Fire Kills (found "Make your plan. Get out alive." public information films; 2002)

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One of the screengrabs from the original campaign.

Status: Found

Date found: 28 July 2022

Found by: Loogi Baloogi

Fire Kills is a long-running campaign made with the intent of educating the general public on fire safety. Over the years they have produced a range of public information films, one of which being the infamous "Make your plan. Get out alive" spot[1].

Aired in 2002, this particular campaign, commonly referred to as "Night Vision", became notorious for its grim nature. Throughout this PIF, a set of individuals are put into distressful situations in which a fire happens in their homes. Because of its subject matter, the PIF led to a few complaints from the general public, particularly from parents whose children were terrified[2].


The full readily-available campaign follows three separate situations of a few individuals involved in a house fire; a pair of siblings in panic in their bedroom, an elderly lady begging for help banging her front door, and a student injuring himself from a bicycle left in the hallway. Each of the segments has a tagline informing the viewers what they should do if a fire occurs in their homes.

Alongside the full advertisement, there existed shorter adverts that feature an extended take from each of the three segments. For these spots, they included additional shots and dialogue, alongside statistics of deaths involving house fires.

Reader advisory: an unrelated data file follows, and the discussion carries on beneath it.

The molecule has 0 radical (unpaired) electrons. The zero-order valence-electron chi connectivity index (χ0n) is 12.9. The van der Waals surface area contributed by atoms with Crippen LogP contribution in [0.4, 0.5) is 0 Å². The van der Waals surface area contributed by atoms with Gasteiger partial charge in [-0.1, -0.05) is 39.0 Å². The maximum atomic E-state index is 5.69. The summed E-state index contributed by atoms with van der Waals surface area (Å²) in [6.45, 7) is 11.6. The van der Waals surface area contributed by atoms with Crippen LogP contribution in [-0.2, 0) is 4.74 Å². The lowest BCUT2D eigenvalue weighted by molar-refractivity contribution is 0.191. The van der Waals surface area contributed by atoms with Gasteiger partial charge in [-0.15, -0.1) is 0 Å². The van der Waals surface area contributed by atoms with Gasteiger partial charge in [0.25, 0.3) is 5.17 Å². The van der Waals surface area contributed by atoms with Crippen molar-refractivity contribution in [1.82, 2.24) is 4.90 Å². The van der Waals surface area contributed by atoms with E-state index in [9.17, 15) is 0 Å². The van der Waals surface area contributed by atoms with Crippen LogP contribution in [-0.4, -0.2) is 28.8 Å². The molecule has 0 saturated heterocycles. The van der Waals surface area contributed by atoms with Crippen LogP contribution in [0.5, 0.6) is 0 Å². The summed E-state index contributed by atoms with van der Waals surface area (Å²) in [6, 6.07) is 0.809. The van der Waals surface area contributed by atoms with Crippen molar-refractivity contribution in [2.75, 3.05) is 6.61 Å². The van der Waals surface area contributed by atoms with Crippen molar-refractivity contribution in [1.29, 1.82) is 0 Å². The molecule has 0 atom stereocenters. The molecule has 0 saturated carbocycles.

While the full advertisement is easily viewable online, the extended takes of the segments shown in the full advert are said to be more obscure. Despite this, before higher quality rips of the advertisements were found, two of the shorter spots were available on YouTube featuring slightly alternative scenes of the siblings and the student.

On July 28th, 2022, the PSA/PIF Youtube channel Loogi Baloogi uploaded higher quality versions of both the "Kids" Variant and the "Student" Variant, and for the first time, the "Old Lady" Variant. Loogi obtained the missing variant and the two higher quality versions from Dexter Ginn and David Jennings, the art director and copywriter of the PIF respectively.

Furthermore, there have been claims of an alternative version of the full advert, having red text instead of white and a much vaguer message towards the end. With both elements having been used for the shorter PIFs, it is likely said that this was the original version of this PIF, especially given the fact the campaign prompted complaints from the general public. However, this can be a case of the Mandela effect regarding its existence.


The original campaign.

The short advertisement focusing on the children.

The short advertisement focusing on the student falling over his bicycle.

The short advertisement focusing on the old woman behind her locked door.